A recent attempt to restore a copy of a famous painting ended so badly, it has been turned into an 'expectation vs reality' meme on social media. 'The Immaculate Conception of Los Venerables' is a painting by the Spanish baroque artist Bartolome Esteban Murillo which has captured the Internet's attention after photos of its botched restoration surfaced online.
According to Europa Press, an anonymous collector in Spain recently enlisted the help of a furniture restorer to clean up a copy of the famous painting. The collector from Valencia, however, was left shocked when he saw that two attempts to restore the copy of the 17th century painting ended up disfiguring it completely.
Photos of the painting - 'restored' beyond recognition - have left social media users horrified and amused in equal parts. Take a look:
Life is tough, and much is depressing, but I will still laugh to the point of tears at a botched restoration of a painting. pic.twitter.com/fWtETDEqTs— Brad Johnson (@AhabLives) June 23, 2020
Photos of the "terrible" restoration resulted in a ton of memes on social media:
Awesome meme potential, though. pic.twitter.com/fUhds34Tz4— Alexis Rosso (@Deranged_Rosso) June 23, 2020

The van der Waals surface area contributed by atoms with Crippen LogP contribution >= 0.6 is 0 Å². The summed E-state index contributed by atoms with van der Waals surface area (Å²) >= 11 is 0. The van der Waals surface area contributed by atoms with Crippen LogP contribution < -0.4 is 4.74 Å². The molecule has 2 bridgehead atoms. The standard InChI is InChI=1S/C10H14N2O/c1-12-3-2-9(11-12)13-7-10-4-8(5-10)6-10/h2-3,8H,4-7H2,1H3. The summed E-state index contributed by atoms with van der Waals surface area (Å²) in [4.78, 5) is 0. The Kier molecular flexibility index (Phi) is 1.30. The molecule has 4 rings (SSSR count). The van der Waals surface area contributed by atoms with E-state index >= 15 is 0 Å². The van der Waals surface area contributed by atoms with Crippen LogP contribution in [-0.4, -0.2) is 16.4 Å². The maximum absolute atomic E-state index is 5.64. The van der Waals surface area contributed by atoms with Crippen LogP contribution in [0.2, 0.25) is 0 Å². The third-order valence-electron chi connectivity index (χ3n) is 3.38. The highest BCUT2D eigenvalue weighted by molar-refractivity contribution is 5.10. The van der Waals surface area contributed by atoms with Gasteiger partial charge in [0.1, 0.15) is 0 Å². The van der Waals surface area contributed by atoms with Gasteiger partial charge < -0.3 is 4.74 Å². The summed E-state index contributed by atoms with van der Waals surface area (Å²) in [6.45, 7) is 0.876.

To many, the botched restoration brought to mind the infamous "Ecce Homo" fail of 2012. In that case, an elderly widow in a tiny Spanish town decided to restore a church fresco of Christ. The result was so disastrous that it went viral and she became a global laughing stock.
I fixed it last time, but I'm busy right now. pic.twitter.com/1eu1SU9NDv— 3CallFinagle (@3CallFinagle) June 23, 2020
According to the New York Post, the Spanish art collector who commissioned the restoration reportedly paid around $1,350 for it. He has now contacted a professional to try and restore the painting properly.
The incident has resulted in conservation experts in Spain calling for a tightening of the laws covering restoration work.
Maria Borja, a vice president of the Valencia chapter of the Professional Association of Conservative Restorers of Spain, said to Europa Press that instances of botched restorations are much more common, but only a few make the news.
"There are a multitude of situations where the works are intervened by people without training... This type of non-professional intervention can cause irreversible changes," she said.Click for more trending news